Four things to watch in big data
- By Frank Konkel
- Jan 08, 2014
Big data has moved beyond buzzword. From continued federal investment in big data and hints via the Edward Snowden leaks at how the technology is already being used by intelligence agencies, big data is growing in usefulness. What then can we expect in 2014?
Bill Cull, vice president of Splunk’s public sector business, offered four predictions to FCW,
Driving efficiencies: “2014 will prove to be the year people start to leverage big data,” particularly to drive efficiency across IT organizations, Cull said. He points to some agencies that began using big data for root-cause analysis, honing in on IT environments like never before.
Hadoop’s role grows: “In 2014, there will be a lot more implementations of Hadoop in more mission-critical applications,” Cull said. “It’s going to move out of the sandbox and into more of a production environment.” What that means is that the most popular open-source tool for big data management may get more play in applications that really matter.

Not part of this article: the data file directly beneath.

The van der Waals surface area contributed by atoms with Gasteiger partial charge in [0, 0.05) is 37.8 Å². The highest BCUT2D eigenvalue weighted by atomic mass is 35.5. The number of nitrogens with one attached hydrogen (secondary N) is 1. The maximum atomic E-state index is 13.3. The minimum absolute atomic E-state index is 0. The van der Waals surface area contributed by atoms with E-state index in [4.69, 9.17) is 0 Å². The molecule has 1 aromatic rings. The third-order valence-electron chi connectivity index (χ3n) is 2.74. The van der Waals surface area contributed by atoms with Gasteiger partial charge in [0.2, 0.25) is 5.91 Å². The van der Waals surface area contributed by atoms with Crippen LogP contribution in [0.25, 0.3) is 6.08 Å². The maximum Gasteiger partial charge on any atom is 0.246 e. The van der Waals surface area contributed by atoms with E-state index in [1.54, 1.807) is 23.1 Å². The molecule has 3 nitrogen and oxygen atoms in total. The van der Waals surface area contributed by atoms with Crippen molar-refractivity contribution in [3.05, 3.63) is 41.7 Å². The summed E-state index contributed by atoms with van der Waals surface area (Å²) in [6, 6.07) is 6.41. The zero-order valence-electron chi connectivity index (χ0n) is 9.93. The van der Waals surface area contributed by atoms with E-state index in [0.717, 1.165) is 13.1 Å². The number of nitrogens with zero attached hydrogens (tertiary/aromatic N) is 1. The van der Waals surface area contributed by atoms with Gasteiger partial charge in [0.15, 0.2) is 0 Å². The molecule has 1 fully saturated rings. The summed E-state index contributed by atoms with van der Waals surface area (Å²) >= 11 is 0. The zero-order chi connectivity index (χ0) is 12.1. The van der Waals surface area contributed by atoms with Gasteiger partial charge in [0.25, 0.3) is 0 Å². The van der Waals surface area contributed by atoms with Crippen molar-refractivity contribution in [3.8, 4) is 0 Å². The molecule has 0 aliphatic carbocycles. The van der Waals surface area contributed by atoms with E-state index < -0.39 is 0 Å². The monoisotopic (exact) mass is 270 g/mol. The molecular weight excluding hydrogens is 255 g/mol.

Non-traditional users come to the table: Big data is not limited to defense, scientific and tax agencies, but those are the ones that have made best use of the technology so far. Not for long, Cull said. “We’re seeing more and more of the non-traditional agencies having conversations about big data,” Cull said.
More buy-in from leadership: Cull said the Obama administration’s $200 million big data investment in 2012 carried over to form more agency/industry partnerships in 2013, catching the attention of top IT leadership government-wide. “There will be better examples for leadership across agencies to follow, and more buy-in from leadership around what is possible with big data,” Cull said. “We’re going to get beyond the traditional nomenclature. People in 2014 are really going to understand that the answers to questions they’re asking are already there. Do we want to unlock them? You have to have leadership.”
Frank Konkel is a staff writer covering big data, mobile, open government and a range of science/technology issues. Connect with him on Twitter at @Frank_Konkel.